On race weekends you will find yourself in a pit situation similar to that of Codemaster’s F1 games; in fact, it’s very similar indeed. Here you will have several options, such as to go out on the track, mess with your bikes settings, or adjust HUD settings etc.. The main option you’ll want to focus on, though, is that of chatting with your engineer. This guy is key to how you perform, as he can aid you with advice on several areas of the race weekend, like if he feels your bike is right for the weather conditions and track.
He can go over your race telemetry and tell you where you can improve on the track, and shave off those all-important milliseconds, making you that bit faster on a lap. It becomes vital during each stage of a race weekend that you check in with him, so you can do your best out on track.
Along the way, you will be given development challenges that allow the team to improve the performance of your bike if you successfully beat the given task, such as getting round the track in under a certain time. Ultimately though, it’s all up to you and how well you handle the bike on race day, get the wins, gain the rep, move on to a big team with a powerful bike and become the SBK World Champion. Simple, really!
The SBK Tour mode differs, in that it is a game of challenges. Your goal is to travel across the globe, passing through five continents of challenges, until completion of the final World Championship challenges. Challenges vary, with the likes of speeding though checkpoints, braking within certain distances, and getting around a lap within a certain time amongst the many tasks you will have to achieve to progress. As you’d expect they start off pretty simple, getting more difficult the further you travel across the continents.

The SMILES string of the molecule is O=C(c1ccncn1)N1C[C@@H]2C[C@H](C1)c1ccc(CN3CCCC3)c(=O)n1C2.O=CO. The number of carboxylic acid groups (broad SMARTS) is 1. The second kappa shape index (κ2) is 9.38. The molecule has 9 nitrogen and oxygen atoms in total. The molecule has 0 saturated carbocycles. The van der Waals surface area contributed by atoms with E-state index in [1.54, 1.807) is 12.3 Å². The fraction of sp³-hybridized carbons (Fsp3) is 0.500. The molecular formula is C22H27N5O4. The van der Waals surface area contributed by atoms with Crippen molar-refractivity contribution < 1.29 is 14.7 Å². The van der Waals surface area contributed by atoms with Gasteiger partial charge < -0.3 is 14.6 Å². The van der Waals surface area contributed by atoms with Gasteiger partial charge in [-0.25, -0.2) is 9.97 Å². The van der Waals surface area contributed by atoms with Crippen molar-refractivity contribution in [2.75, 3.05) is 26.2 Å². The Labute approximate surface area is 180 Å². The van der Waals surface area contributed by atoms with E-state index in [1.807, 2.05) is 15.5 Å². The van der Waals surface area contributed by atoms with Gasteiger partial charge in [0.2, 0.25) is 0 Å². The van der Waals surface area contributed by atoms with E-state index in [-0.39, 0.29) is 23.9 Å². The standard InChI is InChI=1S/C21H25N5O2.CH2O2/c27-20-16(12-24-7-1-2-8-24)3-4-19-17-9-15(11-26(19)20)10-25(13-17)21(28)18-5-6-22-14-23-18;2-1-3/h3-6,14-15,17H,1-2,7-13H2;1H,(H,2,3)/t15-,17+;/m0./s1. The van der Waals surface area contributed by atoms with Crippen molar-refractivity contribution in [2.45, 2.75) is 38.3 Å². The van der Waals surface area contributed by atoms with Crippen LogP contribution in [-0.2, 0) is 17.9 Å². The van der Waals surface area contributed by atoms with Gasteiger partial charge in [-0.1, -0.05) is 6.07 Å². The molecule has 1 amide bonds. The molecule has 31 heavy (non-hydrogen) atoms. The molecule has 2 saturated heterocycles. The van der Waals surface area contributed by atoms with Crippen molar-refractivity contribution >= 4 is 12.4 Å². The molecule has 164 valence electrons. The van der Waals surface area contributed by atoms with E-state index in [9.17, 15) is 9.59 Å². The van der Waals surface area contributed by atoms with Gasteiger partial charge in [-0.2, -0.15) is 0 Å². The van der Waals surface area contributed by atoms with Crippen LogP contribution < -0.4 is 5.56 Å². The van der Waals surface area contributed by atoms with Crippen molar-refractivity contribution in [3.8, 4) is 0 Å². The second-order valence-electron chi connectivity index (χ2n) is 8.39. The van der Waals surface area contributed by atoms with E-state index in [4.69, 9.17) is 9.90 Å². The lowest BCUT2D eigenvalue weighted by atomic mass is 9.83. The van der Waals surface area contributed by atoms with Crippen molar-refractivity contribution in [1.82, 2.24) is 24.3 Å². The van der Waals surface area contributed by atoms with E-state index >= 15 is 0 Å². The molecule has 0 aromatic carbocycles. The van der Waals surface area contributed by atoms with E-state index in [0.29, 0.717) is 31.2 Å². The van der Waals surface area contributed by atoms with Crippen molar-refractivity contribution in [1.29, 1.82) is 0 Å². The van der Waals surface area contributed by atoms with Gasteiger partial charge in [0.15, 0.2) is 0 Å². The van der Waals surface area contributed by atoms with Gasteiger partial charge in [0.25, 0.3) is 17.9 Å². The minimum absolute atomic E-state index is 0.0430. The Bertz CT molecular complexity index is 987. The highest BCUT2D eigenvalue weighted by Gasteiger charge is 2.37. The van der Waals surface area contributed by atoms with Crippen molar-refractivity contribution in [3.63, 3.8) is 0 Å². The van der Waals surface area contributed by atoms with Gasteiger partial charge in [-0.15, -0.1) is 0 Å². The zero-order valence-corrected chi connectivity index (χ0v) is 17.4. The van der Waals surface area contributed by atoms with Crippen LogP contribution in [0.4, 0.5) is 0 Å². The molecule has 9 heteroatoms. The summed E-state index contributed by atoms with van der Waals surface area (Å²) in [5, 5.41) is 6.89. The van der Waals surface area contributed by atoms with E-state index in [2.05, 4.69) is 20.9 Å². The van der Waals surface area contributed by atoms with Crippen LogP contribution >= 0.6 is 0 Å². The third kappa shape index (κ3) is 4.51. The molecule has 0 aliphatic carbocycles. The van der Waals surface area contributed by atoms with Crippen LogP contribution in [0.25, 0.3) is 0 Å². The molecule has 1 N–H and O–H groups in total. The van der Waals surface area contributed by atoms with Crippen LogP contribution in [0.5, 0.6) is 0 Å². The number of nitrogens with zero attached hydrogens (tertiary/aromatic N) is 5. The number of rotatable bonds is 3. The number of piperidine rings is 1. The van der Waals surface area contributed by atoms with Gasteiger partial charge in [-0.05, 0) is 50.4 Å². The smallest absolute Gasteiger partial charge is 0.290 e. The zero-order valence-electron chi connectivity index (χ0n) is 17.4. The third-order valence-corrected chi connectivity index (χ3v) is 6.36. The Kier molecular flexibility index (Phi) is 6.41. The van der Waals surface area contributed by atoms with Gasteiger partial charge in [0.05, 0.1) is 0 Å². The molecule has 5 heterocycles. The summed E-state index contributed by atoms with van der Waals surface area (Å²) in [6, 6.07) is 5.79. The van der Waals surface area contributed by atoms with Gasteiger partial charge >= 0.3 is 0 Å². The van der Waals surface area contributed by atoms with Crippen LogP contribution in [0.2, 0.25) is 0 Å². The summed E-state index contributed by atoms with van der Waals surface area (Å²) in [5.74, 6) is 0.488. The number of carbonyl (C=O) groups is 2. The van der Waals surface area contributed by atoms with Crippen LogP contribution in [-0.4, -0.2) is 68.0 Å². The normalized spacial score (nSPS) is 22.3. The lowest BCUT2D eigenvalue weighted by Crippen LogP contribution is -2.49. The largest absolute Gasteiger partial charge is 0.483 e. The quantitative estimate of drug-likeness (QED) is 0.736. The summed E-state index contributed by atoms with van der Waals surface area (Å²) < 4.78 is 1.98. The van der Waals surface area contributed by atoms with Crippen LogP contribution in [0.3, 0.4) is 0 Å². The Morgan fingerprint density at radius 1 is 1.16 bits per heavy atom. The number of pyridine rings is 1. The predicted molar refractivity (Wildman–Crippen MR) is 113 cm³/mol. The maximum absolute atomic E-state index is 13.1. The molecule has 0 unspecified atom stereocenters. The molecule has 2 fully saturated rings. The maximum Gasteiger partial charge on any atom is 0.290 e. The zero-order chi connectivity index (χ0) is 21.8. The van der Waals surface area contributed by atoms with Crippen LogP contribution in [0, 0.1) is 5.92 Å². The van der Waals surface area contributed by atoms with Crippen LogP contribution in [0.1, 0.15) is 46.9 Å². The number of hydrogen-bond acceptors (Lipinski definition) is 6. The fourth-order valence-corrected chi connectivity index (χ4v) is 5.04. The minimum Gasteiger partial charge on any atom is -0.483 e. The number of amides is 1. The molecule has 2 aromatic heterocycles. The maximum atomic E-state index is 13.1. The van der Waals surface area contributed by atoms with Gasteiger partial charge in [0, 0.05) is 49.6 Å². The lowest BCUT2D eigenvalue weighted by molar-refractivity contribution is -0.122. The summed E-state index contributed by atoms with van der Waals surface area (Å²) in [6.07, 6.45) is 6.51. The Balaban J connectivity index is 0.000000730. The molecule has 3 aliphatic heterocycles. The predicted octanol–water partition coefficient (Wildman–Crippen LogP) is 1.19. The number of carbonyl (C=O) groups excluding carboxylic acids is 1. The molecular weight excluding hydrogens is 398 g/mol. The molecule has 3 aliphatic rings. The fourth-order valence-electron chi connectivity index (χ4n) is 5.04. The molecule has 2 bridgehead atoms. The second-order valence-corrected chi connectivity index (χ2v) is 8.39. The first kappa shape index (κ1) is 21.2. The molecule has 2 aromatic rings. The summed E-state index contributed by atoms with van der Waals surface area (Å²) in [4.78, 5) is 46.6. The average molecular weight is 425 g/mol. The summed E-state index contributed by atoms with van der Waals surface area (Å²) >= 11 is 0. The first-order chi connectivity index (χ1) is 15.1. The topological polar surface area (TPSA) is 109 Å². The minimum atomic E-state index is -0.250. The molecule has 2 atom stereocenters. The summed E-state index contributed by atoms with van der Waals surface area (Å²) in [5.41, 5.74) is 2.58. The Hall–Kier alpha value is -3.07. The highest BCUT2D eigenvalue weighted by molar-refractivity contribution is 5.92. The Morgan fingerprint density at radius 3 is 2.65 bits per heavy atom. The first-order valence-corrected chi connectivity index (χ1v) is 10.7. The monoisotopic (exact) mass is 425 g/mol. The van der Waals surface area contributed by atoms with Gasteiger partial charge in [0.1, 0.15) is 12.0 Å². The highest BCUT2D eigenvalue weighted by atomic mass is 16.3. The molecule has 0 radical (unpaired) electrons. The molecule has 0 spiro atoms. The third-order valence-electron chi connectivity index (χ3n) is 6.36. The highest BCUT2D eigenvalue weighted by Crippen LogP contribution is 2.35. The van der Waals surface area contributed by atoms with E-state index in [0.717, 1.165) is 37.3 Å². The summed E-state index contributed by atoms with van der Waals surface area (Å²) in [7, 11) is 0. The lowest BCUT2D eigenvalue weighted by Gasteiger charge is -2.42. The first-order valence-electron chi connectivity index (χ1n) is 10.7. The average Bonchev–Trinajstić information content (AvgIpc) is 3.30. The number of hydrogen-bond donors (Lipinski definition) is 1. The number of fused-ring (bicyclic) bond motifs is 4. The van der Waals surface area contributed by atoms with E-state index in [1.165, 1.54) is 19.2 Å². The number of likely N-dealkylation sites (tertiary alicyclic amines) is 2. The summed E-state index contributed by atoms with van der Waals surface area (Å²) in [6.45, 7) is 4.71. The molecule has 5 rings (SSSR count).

You can also either pass a challenge or ‘storm it’; passing it allows you to move onto the next challenge, but by storming a challenge you will be rewarded with unlocks of extra tracks and riders within the game. Tour mode helps breaks up the monotony of just competing in races all the time, but as with the general game, it becomes ridiculously hard even at the simplest of difficulty settings.
Difficulty is the biggest issue with SBK 2011, and it’s the aspect of gameplay that suffers most from the simulation requirements of this game. Even with the settings determined to the simplest simulation values, the game is a challenge. With so few buttons to press you’d be easily mistaken in thinking this game wouldn’t be that hard to master, but how wrong you’d be. As with all driving games, its core gameplay is based on you accelerating and braking at the right points of the track, and placing yourself in the right position for straights and corners will also help you get round the lap in the quickest time.
It’s easier said than done though, especially in SBK 2011. In car racing games, you have the grip and downforce of four wheels to help you get around in the fastest time possible, but when trying to do the same on a motorbike, only having the two wheels makes it a very different (and much harder) ball game. Brake too late and the corner flies right past you, and you fall off; accelerate too early out of the corner with too much power, and you fall off. Trust me; in SBK 2011 you will do a lot of falling off!
The main reason for this consistent unsaddling from your bike in SBK 2011 is that developers Milestone have made the game so realistic, you can’t just rely on pressing the brake and acceleration buttons as hard as you can when you require the desired effect. No, in fact they have made the core gameplay of SBK 2011 all about the precision pressure you place on the accelerate and braking buttons (R trigger & L trigger). This is where the game becomes very hard, very fast!